Proposals to build another 21 plants are in various stages. If built, those plants could provide 260,000 acre-feet annually. Peterson, however, said he doesn't believe all of those plants will be built because of environmental and economic obstacles.

Water Authority Resources Manager Ken Albright recently echoed the point on the economics of the issue.

In 2003 the California Coastal Commission reported the estimated costs for five proposed desalting plants in Southern California would range from $62 million for a plant in Long Beach to $272 million for a project in San Diego.

The cost for desalting water is $800 to $1,200 an acre-foot, depending on the type of technology, the energy source and other factors.

The Southern Nevada Water Authority, for example, spends about $250 for an acre-foot of water from Lake Mead. That includes the cost to buy the water, pump the water and deliver it to municipal providers.

There are some advantages for desalted water, said Anatole Falagan, Metropolitan Water District assistant manager for water resource management. A primary advantage is that despite the cost, desalted water is far less susceptible to fluctuations that threaten the Colorado River, such as drought.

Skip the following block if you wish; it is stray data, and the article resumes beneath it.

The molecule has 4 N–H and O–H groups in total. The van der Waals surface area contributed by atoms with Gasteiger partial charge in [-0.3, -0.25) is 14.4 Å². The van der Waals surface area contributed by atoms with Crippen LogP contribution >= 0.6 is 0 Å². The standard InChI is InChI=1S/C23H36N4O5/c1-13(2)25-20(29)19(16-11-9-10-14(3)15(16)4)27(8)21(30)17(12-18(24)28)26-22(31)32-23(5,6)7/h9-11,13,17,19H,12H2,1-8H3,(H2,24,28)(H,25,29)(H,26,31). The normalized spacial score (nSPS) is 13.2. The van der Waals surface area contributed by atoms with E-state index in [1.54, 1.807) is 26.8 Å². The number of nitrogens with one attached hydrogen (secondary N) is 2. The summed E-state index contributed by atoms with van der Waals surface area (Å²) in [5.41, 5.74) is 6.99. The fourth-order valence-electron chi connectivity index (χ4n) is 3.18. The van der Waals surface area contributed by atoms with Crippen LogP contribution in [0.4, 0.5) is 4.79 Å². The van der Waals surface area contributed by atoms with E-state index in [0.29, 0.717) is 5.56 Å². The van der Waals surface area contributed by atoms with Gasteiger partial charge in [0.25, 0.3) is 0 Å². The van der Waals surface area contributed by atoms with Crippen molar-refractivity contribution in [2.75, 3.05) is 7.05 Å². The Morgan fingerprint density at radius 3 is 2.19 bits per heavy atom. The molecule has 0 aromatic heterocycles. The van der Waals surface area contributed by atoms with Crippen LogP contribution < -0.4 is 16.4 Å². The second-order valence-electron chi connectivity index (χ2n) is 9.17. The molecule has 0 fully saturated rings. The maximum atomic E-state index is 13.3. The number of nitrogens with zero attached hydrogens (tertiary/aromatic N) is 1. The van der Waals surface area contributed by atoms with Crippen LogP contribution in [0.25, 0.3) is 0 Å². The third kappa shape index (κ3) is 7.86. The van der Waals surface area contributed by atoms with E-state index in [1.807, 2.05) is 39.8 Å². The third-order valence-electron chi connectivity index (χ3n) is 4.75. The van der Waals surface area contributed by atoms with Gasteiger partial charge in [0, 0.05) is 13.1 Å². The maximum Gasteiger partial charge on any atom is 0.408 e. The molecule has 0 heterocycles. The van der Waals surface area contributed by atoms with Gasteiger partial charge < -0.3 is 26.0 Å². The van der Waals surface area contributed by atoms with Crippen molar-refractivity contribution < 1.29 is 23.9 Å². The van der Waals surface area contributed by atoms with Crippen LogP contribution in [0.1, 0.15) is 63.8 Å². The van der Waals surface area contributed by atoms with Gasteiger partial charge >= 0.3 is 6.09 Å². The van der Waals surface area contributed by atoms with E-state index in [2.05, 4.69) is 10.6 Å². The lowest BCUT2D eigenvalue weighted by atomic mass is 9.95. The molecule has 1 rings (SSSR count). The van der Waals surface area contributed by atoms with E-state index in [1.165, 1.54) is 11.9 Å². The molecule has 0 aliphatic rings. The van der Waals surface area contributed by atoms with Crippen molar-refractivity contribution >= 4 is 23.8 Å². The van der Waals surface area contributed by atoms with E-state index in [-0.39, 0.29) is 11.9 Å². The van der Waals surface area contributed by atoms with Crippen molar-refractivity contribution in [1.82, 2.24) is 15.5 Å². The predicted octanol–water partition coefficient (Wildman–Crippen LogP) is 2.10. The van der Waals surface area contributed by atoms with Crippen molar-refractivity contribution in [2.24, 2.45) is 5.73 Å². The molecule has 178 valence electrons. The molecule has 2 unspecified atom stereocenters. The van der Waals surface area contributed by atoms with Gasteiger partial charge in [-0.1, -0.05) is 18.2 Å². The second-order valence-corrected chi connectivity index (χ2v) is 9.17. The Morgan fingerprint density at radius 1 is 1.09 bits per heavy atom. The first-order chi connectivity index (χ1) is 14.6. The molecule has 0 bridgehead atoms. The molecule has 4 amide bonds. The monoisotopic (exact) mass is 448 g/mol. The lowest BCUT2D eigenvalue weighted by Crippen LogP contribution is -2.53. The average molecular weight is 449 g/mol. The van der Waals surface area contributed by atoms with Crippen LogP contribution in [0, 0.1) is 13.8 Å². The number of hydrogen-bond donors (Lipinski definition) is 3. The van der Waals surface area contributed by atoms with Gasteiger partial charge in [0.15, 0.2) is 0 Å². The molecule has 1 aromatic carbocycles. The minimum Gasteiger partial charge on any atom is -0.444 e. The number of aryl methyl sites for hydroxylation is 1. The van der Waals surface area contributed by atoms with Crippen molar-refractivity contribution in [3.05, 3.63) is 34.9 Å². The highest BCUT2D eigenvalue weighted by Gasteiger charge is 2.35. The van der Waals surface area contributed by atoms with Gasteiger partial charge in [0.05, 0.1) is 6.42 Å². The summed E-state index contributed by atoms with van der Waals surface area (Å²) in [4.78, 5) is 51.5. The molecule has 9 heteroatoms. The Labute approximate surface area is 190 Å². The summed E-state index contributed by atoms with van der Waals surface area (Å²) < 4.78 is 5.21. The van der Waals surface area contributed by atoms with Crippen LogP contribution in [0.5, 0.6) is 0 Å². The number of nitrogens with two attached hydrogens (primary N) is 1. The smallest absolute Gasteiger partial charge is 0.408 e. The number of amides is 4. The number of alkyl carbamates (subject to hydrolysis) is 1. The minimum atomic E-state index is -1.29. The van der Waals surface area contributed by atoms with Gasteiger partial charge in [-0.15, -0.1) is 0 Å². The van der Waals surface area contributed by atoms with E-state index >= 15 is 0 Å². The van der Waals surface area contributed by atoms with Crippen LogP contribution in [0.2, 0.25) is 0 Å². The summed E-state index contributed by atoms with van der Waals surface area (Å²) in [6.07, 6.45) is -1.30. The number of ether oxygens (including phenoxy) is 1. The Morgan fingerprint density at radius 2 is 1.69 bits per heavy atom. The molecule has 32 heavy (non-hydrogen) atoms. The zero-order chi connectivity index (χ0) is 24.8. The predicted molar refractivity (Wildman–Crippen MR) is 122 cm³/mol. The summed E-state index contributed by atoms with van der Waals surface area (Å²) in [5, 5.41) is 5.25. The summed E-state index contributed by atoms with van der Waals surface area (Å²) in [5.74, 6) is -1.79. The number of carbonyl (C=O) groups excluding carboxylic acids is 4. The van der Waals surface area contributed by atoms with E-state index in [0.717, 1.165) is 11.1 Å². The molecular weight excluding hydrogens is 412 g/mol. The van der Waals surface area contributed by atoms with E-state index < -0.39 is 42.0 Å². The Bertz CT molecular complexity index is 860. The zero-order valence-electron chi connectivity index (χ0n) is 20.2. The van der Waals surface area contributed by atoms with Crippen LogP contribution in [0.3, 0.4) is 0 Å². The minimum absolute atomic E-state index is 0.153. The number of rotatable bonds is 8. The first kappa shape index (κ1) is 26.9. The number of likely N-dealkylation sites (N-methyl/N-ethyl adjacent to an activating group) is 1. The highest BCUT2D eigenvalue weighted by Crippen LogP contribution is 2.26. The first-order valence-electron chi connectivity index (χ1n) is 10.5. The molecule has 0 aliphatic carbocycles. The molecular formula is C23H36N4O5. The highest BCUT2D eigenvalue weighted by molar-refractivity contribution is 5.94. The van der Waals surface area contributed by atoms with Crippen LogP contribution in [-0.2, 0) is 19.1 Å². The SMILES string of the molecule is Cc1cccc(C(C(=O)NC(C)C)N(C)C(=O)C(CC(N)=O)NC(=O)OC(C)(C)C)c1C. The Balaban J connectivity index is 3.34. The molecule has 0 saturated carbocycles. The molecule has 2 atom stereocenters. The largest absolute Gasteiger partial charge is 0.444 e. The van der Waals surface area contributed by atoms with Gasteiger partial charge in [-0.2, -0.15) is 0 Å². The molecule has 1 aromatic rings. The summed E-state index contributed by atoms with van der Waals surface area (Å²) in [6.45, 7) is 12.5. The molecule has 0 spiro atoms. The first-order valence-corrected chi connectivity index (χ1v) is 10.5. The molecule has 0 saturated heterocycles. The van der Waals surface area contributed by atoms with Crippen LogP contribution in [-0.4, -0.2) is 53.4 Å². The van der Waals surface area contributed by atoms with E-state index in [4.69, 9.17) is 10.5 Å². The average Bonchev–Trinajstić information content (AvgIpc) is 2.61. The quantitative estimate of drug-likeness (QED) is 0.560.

Falagan believes that a goal of taking 150,000 acre-feet of desalted water by 2025 is realistic. Already, the plants on the drawing board would provide 140,000 acre-feet by 2025.

"We're almost there," he said. The agency's overall demand is 5 million acre-feet, but because it can count on the water, "it is an important part of our portfolio."

Falagan said that the environmental problems can be overcome. Brine can be pumped underneath the ocean floor, or mixed with sewage outfall to the ocean to replicate the ocean's natural salinity.

Supporters of the process say there are benefits -- seawater is rich not just in salt, which could be sold, but also in other materials that have value. Some also believe the cost of the process is going to go down as more plants are built and the technology is refined.

"There are a lot of good scientists out there with a lot of good ideas ... There are avenues for people to pursue their dreams and their research," Albright said.

That means there are millions in federal and state funding, with agencies looking for promising new technologies and research to support, he said.

"If somebody's got the idea, the silver bullet, something is wrong if we're not all jumping on board."

Albright, however, said he believes that the day will come when the Water Authority helps build and operate a plant on the Pacific Ocean and swap that water with California's Colorado River allocation.

McClain Peterson, an analyst with Nevada's Colorado River Commission, said he is not sure when that day will come. Peterson's agency is charged with negotiating river issues with the other six states of the Colorado River basin.

"It's hard to guess. To know that answer, you have to know a lot about the politics of California. We will see it in our portfolio in our future, but it may not be for another decade or so. A plant would take four years to build anyway."

Launce Rake can be reached at 259-4127 or at [email protected]